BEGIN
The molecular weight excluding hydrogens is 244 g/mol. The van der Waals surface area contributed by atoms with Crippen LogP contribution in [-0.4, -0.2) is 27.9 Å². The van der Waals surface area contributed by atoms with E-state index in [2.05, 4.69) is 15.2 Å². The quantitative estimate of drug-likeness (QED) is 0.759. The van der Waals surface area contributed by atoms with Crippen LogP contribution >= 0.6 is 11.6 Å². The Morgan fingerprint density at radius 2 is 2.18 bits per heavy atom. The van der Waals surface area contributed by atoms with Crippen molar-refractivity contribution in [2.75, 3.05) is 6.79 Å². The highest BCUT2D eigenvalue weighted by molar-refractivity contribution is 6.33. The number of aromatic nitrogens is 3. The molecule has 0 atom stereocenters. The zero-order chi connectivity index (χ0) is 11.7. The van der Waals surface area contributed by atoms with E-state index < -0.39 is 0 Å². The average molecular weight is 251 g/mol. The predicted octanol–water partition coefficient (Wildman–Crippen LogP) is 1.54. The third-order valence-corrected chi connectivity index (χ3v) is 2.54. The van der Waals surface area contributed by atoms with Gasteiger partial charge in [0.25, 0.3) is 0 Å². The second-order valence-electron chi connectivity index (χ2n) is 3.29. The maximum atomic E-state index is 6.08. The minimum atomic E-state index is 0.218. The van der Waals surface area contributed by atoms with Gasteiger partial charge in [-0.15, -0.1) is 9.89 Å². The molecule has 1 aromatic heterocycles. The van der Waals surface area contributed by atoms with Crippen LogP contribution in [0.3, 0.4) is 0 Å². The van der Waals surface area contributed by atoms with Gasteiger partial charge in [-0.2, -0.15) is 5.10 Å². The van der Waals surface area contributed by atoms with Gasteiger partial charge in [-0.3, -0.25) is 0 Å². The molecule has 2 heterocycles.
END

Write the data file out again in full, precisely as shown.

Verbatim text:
The molecular weight excluding hydrogens is 244 g/mol. The van der Waals surface area contributed by atoms with Crippen LogP contribution in [-0.4, -0.2) is 27.9 Å². The van der Waals surface area contributed by atoms with E-state index in [2.05, 4.69) is 15.2 Å². The quantitative estimate of drug-likeness (QED) is 0.759. The van der Waals surface area contributed by atoms with Crippen LogP contribution >= 0.6 is 11.6 Å². The Morgan fingerprint density at radius 2 is 2.18 bits per heavy atom. The van der Waals surface area contributed by atoms with Crippen molar-refractivity contribution in [2.75, 3.05) is 6.79 Å². The highest BCUT2D eigenvalue weighted by molar-refractivity contribution is 6.33. The number of aromatic nitrogens is 3. The molecule has 0 atom stereocenters. The zero-order chi connectivity index (χ0) is 11.7. The van der Waals surface area contributed by atoms with E-state index < -0.39 is 0 Å². The average molecular weight is 251 g/mol. The predicted octanol–water partition coefficient (Wildman–Crippen LogP) is 1.54. The third-order valence-corrected chi connectivity index (χ3v) is 2.54. The van der Waals surface area contributed by atoms with Gasteiger partial charge in [0.25, 0.3) is 0 Å². The second-order valence-electron chi connectivity index (χ2n) is 3.29. The maximum atomic E-state index is 6.08. The minimum atomic E-state index is 0.218. The van der Waals surface area contributed by atoms with Gasteiger partial charge in [-0.15, -0.1) is 9.89 Å². The molecule has 1 aromatic heterocycles. The van der Waals surface area contributed by atoms with Crippen LogP contribution in [0.3, 0.4) is 0 Å². The van der Waals surface area contributed by atoms with Gasteiger partial charge in [-0.2, -0.15) is 5.10 Å². The van der Waals surface area contributed by atoms with Gasteiger partial charge in [-0.3, -0.25) is 0 Å². The molecule has 2 heterocycles.